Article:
Netmen Smother Princeton, 5-1
Crimson Concludes Season With Upset
The Princeton men's tennis team knew all of the answers before it played Harvard.
The Tigers knew they could clinch at least a share of the Ivy title--and possibly a berth in the NCAA Tournament--by beating the Crimson.
But six hours and six matches later, Princeton was left asking one question: what happened?
The Crimson recorded a 5-1 thriller over Princeton in front of 20 spectators Monday at Palmer Dixon Courts. Harvard finished its season with an 11-8 overall record (4-4 EITA).
"The enormity of this victory is rivaled only by Villanova's upset of Georgetown [in the 1985 NCAA basketball finals]," Harvard Co-Captain Arkie Engle said.
"I wasn't surprised by Harvard," a somber Princeton Coach Dave Benjamin said. "We've always had close matches. I definitely didn't think it would be decided in singles. If they had played like this all season, they would have gone undefeated. We were beaten by the better team."
Benjamin decided not to send out his doubles teams for play because by then the match had been decided and the Tigers had to travel to Dartmouth for a match the next day.
Princeton started off fast, capturing the first set in each of the first three singles matches. But the Crimson players fought back to win the second and third sets in two of the three matches.
"It was one of the most absolutely incredible turnaround matches that I've been apart of during my 12 years here," Harvard Coach Dave Fish said. "I told the guys that they were going to have their day, I just didn't know when."
At number one singles, Jon Cardi, the freshman sensation, dropped the first set to Jacob Leschly, 7-6 (7-4), but rallied to win the seesaw second set in the tiebreaker, 7-6 (7-5).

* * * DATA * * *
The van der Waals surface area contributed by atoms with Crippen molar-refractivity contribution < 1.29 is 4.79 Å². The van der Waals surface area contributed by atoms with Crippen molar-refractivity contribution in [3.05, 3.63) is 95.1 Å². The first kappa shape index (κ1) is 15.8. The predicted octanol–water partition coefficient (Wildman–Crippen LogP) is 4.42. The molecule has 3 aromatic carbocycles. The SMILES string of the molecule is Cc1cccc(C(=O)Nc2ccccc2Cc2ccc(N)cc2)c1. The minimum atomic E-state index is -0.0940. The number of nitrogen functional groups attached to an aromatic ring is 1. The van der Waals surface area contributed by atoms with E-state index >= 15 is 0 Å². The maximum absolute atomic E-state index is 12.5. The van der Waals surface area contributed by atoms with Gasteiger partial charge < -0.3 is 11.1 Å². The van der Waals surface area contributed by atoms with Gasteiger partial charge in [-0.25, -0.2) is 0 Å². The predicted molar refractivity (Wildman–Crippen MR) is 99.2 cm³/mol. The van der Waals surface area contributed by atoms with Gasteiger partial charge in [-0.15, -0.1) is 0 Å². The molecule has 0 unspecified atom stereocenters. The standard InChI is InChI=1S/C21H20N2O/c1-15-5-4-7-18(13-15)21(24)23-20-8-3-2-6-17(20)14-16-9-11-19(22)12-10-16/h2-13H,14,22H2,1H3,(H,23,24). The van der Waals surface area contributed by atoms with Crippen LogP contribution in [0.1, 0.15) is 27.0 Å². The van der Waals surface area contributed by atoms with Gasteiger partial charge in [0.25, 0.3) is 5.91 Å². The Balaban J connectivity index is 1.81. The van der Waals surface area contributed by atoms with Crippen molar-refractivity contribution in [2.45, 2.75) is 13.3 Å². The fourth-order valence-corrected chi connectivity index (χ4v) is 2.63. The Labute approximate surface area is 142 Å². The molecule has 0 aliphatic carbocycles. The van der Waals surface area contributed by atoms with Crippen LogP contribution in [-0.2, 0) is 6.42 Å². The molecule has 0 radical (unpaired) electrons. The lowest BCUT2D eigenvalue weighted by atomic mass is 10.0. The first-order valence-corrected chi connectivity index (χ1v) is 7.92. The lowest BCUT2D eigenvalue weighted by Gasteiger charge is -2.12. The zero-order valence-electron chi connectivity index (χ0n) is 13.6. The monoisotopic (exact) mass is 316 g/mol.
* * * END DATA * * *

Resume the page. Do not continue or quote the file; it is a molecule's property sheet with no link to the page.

But in the third and final set, Leschly pulled out a 6-3 decision.
In the number two singles match, Harvard's Mark Leschly, Jacob's younger brother, lost a tight first set, 6-4. But the sophomore turned it around and pulled out a 7-5 victory.
Leschly controlled the third set at the baseline and net, cruising to a 6-1 triumph.
At number-three singles, Engle sliced, diced and drop volleyed his way to a three-set thriller over Steve Hentschel. After dropping the first set, 7-5, Engle quickly rallied to a 6-3 victory in the second set.
In the third and final set, Engle won four of the first five games to take a 4-1 lead, but Hentschel fought back to tie the game at 5-5.
Engle, who was playing aggressively at the net, made some remarkable shots that just died in front of Hentschel, en route to winning the final two games, set and match. Engle's victory gave the Crimson a 2-1 lead with three more singles matches remaining.
Taming of the Tigers
"The guys played the type of tennis that they were capable of playing," Harvard Co-Captain Paul Palandjian said. "The most important thing was that they came together at the end of the year, which is a good precedent for next year."
"If Princeton is the Tigers," Palandjian said, "then we are the Harvard zookeepers."